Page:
What's the difference between chemical and mineral sunscreen?
If I could offer you only one tip for the future, sunscreen would be it
In Mary Schmich's (and later Baz Lurhman's) eternal words: "Ladies and Gentlemen of the class of '99 Wear sunscreen If I could offer you only one tip for the future, sunscreen would be it."
In a nutshell, chemical sunscreens use particular chemicals - usually a combination which may include oxybenzone, avobenzone, octisalate, octocrylene, homosalate, and octinoxate, to shield your skin by absorbing the UV rays which enter and releasing them as heat. Mineral - also referred to as physical - sunscreens use naturally shielding ingredients such as zinc and titanium oxide to physically reflect UV rays away from the skin.
So why use one type of sunscreen versus the other?
Physical sunscreens naturally offer broad-spectrum protection as they work by blocking the rays entirely. They often last longer and are usually a better choice for sensitive and blemish-prone skin as their ingredients are less likely to cause a reaction or irritation. On the other hand, their ingredients and thickness means they are more likely to leave a white cast on the skin and are more vulnerable to rubbing off due to physical activity, Chemical sunscreens are more available in the market and tend to be lighter and easier to spread and apply, however they usually require a 15 to 20 minute wait period before they can begin to work. They comparably do not last as long on the skin and can also be pore-clogging for some skin types and may cause irritation - the risk of which is increases with higher SPF. The broadest, highest coverage formulas are usually the most irritating due to the combination of chemicals required to achieve that level of protection.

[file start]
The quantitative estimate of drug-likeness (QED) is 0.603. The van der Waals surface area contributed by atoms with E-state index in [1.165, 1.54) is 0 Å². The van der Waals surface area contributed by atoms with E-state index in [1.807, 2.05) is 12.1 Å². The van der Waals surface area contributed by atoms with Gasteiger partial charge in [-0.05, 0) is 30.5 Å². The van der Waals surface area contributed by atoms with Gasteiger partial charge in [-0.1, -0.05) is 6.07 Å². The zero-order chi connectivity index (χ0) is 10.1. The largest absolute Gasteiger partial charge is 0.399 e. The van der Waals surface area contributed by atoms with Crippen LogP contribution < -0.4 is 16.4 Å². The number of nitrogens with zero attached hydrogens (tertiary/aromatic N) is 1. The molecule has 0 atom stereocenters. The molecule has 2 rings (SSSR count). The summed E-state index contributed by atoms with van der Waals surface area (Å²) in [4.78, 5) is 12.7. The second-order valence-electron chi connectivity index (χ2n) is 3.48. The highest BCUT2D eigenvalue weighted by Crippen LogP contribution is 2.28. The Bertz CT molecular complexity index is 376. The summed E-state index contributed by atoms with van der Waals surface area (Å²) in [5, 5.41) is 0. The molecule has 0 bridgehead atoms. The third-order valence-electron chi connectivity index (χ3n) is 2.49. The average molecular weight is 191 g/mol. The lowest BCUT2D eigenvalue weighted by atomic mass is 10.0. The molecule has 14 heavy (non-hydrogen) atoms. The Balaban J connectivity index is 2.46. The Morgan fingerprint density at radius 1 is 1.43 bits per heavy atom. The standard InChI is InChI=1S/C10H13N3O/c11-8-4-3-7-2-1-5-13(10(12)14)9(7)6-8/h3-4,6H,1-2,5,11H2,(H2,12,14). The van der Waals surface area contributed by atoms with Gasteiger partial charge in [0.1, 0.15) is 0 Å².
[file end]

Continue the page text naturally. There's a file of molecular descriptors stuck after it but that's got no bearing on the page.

If you are conscious about what chemicals go into your sunscreen, it is important thing to bear in mind that not all chemical formulas are created equal and some are safer to use than others. We recommend you check the Environmental Working Group's Skin Deep Cosmetics Database which rates skincare ingredients based on their potential toxicity.